Note: It's one thing to try new make targets in the ports tree--the worst that can happen is you'll end up installing an application. However, if you have the urge to deviate from the targets described in the Handbook for safely upgrading the operating system or a kernel, practice on a test system that doesn't contain any data you'd miss should something go terribly wrong.

The rest of the Makefile describes the documented targets. There are a few interesting things to note. The Handbook cautions against using make world. This Makefile explains further:

# world
# Attempt to rebuild and reinstall everything. This target is not to be
# used for upgrading an existing FreeBSD system, because the kernel is
# not included. One can argue that this target doesn't build everything
# then.
	@echo "WARNING: make world will overwrite your existing FreeBSD"
	@echo "installation without also building and installing a new"
	@echo "kernel.  This can be dangerous.  Please read the handbook,"
	@echo "'Rebuilding world', for how to upgrade your system."
	@echo "Define DESTDIR to where you want to install FreeBSD,"
	@echo "including /, to override this warning and proceed as usual."
	@echo "You may get the historical 'make world' behavior by defining"
	@echo "HISTORICAL_MAKE_WORLD.  You should understand the implications"
	@echo "before doing this."
	@echo ""
	@echo "Bailing out now..."

This file also indicates that make kernel is really make buildkernel followed by make installkernel. That means that you could replace:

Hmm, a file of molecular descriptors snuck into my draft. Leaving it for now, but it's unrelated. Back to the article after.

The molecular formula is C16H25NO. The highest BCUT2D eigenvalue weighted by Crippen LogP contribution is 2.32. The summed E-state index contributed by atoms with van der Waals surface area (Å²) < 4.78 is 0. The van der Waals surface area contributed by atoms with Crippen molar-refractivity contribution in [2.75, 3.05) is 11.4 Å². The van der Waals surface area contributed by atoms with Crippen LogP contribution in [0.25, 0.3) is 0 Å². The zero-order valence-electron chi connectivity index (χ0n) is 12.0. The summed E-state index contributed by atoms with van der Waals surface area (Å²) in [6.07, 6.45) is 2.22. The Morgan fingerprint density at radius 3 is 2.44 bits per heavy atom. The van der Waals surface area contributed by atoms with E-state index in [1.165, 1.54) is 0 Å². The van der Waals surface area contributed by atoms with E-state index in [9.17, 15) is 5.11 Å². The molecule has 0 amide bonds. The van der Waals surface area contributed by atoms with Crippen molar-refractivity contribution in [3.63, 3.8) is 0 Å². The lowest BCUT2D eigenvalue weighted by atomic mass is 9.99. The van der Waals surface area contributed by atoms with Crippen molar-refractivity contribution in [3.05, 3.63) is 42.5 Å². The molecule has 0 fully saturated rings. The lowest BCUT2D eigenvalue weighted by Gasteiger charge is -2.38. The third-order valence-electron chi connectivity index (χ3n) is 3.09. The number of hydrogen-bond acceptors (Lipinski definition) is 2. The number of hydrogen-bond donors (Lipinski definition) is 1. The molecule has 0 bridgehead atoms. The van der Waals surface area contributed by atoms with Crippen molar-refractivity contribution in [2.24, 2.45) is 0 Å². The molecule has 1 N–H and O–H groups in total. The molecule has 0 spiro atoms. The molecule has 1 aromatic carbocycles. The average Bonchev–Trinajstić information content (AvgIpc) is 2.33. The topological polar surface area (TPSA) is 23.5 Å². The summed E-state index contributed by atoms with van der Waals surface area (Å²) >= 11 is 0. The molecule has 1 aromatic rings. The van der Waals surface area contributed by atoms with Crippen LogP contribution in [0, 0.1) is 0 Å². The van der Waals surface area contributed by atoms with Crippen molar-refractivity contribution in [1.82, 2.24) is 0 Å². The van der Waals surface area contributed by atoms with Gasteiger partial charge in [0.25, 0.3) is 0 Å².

# make buildkernel KERNCONF=NEW && make installkernel KERNCONF=NEW


# make kernel KERNCONF=NEW

Note that the Makefile assumes GENERIC unless you specify another kernel with KERNCONF.

The last target I want to mention is make update. If you try typing that as is, you'll just receive your prompt back, meaning nothing happened. This is because this target reads the file /etc/make.conf to see exactly what you'd like to update.

On my test system, I already had cvsup up and running and had created a sup file in /root/cvs-supfile. So, I added these lines to /etc/make.conf:

SUP=			/usr/local/bin/cvsup
SUPFLAGS=		-g -L 2
SUPFILE=		/root/cvs-supfile

Note: In order for this to work, you must have cvsup-without-gui installed and have configured a SUPFILE at the specified location. If you've installed cvsup-without-gui but haven't yet created a SUPFILE, replace that SUPFILE line with these:

SUPFILE=		/usr/share/examples/cvsup/standard-supfile
PORTSSUPFILE=		/usr/share/examples/cvsup/ports-supfile
DOCSUPFILE=		/usr/share/examples/cvsup/doc-supfile

When filling in SUPHOST=, please choose a mirror geographically close to you. Also, review the three files in /usr/share/examples/cvsup to pick and choose which parts of the operating system, ports, and docs you wish to update.

When you've finished, run make update from /usr/src to update the specified sources.


Perhaps you've wondered how some people on the mailing lists knew about commands that went beyond make install. Today you found out what files they read to learn that information. Just remember, if you want to try out some new make targets for yourself, use a testing system and back up any data that is important to you first.

Dru Lavigne is a network and systems administrator, IT instructor, author and international speaker. She has over a decade of experience administering and teaching Netware, Microsoft, Cisco, Checkpoint, SCO, Solaris, Linux, and BSD systems. A prolific author, she pens the popular FreeBSD Basics column for O'Reilly and is author of BSD Hacks and The Best of FreeBSD Basics.